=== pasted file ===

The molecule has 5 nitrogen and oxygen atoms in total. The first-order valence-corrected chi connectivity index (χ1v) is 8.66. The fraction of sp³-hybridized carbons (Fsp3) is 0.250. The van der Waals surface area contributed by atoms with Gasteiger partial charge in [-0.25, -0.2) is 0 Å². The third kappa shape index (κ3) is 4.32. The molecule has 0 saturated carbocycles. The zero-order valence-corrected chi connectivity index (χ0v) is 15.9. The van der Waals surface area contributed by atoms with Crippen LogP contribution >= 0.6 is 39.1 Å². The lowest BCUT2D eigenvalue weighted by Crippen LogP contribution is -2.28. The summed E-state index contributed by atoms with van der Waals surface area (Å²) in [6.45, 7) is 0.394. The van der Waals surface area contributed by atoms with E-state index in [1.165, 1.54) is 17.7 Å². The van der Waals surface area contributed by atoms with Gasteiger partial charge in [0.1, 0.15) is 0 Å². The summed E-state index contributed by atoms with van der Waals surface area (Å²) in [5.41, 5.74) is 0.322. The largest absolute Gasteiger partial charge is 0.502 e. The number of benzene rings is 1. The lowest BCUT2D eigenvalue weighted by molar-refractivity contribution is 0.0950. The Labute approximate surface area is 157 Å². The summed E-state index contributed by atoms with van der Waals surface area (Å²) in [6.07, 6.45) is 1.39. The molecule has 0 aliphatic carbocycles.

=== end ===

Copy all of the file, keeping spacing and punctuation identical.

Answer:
The molecule has 5 nitrogen and oxygen atoms in total. The first-order valence-corrected chi connectivity index (χ1v) is 8.66. The fraction of sp³-hybridized carbons (Fsp3) is 0.250. The van der Waals surface area contributed by atoms with Gasteiger partial charge in [-0.25, -0.2) is 0 Å². The third kappa shape index (κ3) is 4.32. The molecule has 0 saturated carbocycles. The zero-order valence-corrected chi connectivity index (χ0v) is 15.9. The van der Waals surface area contributed by atoms with Crippen LogP contribution >= 0.6 is 39.1 Å². The lowest BCUT2D eigenvalue weighted by Crippen LogP contribution is -2.28. The summed E-state index contributed by atoms with van der Waals surface area (Å²) in [6.45, 7) is 0.394. The van der Waals surface area contributed by atoms with E-state index in [1.165, 1.54) is 17.7 Å². The van der Waals surface area contributed by atoms with Gasteiger partial charge in [0.1, 0.15) is 0 Å². The summed E-state index contributed by atoms with van der Waals surface area (Å²) in [5.41, 5.74) is 0.322. The largest absolute Gasteiger partial charge is 0.502 e. The number of benzene rings is 1. The lowest BCUT2D eigenvalue weighted by molar-refractivity contribution is 0.0950. The Labute approximate surface area is 157 Å². The summed E-state index contributed by atoms with van der Waals surface area (Å²) in [6.07, 6.45) is 1.39. The molecule has 0 aliphatic carbocycles.